About the Family Court
Using lawyers in the Family Court
Can I have a lawyer represent me in the Family Court?
New rules came into effect on 1 July 2020 that allows lawyers to represent you at the start of a care of children dispute in the Family Court. You are also able to access Legal Aid if you qualify for it. For more information about accessing Legal Aid, see the chapter “Legal Aid and other legal help“.
Previously, for cases under the Care of Children Act, you were only allowed to have a lawyer represent you and appear with you in court for certain types of cases or for particular stages of your case.
You do not have to have a lawyer to take a case to the Family Court and you can represent yourself if you want to.
Can I have a lawyer represent me in a Care of Children Act case?
Since the new rules have come in, if you apply under the Care of Children Act for the Family Court to resolve a dispute about care arrangements (a Parenting Order) or guardianship issue (like what school your child will go to), you can have a lawyer represent you in court.
This means, for example, that for a typical application for a Parenting Order to deal with day-to-day care and contact issues, a lawyer will be able to apply on your behalf and appear in court with you during the early stages of the court process. Previously, a lawyer could not appear in court on your behalf in the early stages of the process in the Family Court.
Is Legal Aid available for going to the Family Court?
In Care of Children Act cases, Legal Aid is now available for you if you qualify for it (see the chapter “Legal Aid and other legal help”).
You can also get background legal help from the free Family Legal Advice Service, if your income is below a certain amount (To help you with your application, for example). The income limits for the free Family Legal Advice Service is the same as for the free Family Dispute Resolution service: see, “Do I have to pay to use Family Dispute Resolution?” earlier in this chapter.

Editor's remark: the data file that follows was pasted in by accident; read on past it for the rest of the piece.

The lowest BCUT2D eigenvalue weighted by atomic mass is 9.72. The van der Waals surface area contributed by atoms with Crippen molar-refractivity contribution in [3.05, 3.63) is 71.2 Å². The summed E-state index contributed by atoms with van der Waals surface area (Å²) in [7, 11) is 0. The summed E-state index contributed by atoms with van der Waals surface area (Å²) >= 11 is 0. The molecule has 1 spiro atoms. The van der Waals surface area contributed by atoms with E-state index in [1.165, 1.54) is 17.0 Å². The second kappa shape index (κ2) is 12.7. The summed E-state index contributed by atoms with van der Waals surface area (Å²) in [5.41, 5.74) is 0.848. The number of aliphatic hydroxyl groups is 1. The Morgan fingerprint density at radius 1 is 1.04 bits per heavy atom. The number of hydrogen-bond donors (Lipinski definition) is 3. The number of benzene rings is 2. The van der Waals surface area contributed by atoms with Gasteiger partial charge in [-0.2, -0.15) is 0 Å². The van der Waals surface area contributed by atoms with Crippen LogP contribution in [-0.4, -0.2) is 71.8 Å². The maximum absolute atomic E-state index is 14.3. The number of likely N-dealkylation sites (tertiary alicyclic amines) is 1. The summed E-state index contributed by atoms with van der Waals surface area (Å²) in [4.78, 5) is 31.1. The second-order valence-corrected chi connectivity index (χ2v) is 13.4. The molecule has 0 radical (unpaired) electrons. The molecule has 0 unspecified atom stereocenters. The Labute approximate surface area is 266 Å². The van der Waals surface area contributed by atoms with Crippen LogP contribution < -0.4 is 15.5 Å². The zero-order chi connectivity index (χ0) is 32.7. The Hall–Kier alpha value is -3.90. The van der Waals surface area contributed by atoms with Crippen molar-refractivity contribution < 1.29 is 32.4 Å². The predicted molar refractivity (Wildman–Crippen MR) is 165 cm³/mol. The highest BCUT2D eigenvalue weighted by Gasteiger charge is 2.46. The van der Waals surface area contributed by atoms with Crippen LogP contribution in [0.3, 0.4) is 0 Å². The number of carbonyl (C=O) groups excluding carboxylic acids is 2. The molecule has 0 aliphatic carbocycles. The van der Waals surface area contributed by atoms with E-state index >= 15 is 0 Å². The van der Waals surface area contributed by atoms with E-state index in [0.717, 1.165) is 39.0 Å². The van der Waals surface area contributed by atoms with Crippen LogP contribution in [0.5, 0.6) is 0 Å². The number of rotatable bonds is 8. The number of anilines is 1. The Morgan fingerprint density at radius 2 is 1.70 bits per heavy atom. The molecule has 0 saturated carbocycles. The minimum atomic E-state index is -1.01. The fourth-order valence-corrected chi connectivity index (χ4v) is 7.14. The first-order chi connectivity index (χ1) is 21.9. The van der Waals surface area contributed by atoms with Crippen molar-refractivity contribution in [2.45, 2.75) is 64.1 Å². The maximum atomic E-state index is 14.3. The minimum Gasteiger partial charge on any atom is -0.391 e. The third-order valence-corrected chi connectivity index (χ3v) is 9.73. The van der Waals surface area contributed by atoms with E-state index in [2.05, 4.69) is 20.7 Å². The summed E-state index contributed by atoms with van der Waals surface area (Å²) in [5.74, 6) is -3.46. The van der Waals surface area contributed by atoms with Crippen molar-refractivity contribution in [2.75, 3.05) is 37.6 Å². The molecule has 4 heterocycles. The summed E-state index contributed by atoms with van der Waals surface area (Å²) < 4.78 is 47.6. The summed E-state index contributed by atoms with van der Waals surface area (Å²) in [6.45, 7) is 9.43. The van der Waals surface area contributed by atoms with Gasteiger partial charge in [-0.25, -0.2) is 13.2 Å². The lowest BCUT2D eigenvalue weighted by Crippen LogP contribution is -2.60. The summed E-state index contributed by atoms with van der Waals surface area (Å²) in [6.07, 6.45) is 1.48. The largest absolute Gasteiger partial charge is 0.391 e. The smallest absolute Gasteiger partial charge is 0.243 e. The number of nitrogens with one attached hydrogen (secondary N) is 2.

Family Legal Advice Service is different from Legal Aid, and even if you don’t qualify for Legal Aid you might qualify for the free Family Legal Advice Service. Legal Aid isn’t available for dissolution of marriage (divorce).
Will a lawyer be appointed for my child?
In Family Court cases, the judge can appoint a lawyer to act for a child involved in the case, including where a case isn’t directly about the care of the children – for example in relationship property disputes between the parents. This lawyer is called a “lawyer for the child”.
In Care of Children Act cases, however, this isn’t standard practice. In these cases the Family Court can only appoint a lawyer for the child if the judge thinks this is necessary because the judge has concerns about the child’s safety or well-being.
The role of a lawyer for the child is to act for the child in a way that the lawyer thinks will promote the child’s welfare and best interests. The lawyer will meet with the child to find out his or her views, and will present those views to the court. The lawyer will also give advice to the child about appealing the Family Court’s decision to a higher court, and must give this advice in a way that’s appropriate to the child’s level of understanding.
Who pays the fees of the lawyer for the child?
If a lawyer is appointed for your child, you and the other parent will usually have to pay two thirds of the lawyer’s fees, in equal shares. You may not have to pay your share if this would cause serious hardship to you or your children.